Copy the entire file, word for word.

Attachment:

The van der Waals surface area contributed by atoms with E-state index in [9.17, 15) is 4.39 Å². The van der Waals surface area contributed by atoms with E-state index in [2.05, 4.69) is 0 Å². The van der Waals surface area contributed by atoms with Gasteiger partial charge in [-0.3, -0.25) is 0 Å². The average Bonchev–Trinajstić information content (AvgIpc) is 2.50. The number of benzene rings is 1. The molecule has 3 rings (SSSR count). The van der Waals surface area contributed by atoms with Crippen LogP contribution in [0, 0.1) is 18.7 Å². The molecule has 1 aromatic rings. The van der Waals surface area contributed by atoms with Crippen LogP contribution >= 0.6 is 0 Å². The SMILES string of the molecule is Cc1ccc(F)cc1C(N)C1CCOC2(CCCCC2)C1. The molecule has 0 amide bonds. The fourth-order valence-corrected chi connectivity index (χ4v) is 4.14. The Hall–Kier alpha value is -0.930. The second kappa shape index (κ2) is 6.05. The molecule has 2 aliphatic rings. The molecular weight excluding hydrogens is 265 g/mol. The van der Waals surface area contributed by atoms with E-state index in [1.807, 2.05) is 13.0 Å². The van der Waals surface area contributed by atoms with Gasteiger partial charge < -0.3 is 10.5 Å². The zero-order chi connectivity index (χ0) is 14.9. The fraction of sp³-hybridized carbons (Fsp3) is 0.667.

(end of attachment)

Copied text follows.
The van der Waals surface area contributed by atoms with E-state index in [9.17, 15) is 4.39 Å². The van der Waals surface area contributed by atoms with E-state index in [2.05, 4.69) is 0 Å². The van der Waals surface area contributed by atoms with Gasteiger partial charge in [-0.3, -0.25) is 0 Å². The average Bonchev–Trinajstić information content (AvgIpc) is 2.50. The number of benzene rings is 1. The molecule has 3 rings (SSSR count). The van der Waals surface area contributed by atoms with Crippen LogP contribution in [0, 0.1) is 18.7 Å². The molecule has 1 aromatic rings. The van der Waals surface area contributed by atoms with Crippen LogP contribution >= 0.6 is 0 Å². The SMILES string of the molecule is Cc1ccc(F)cc1C(N)C1CCOC2(CCCCC2)C1. The molecule has 0 amide bonds. The fourth-order valence-corrected chi connectivity index (χ4v) is 4.14. The Hall–Kier alpha value is -0.930. The second kappa shape index (κ2) is 6.05. The molecule has 2 aliphatic rings. The molecular weight excluding hydrogens is 265 g/mol. The van der Waals surface area contributed by atoms with E-state index in [1.807, 2.05) is 13.0 Å². The van der Waals surface area contributed by atoms with Gasteiger partial charge < -0.3 is 10.5 Å². The zero-order chi connectivity index (χ0) is 14.9. The fraction of sp³-hybridized carbons (Fsp3) is 0.667.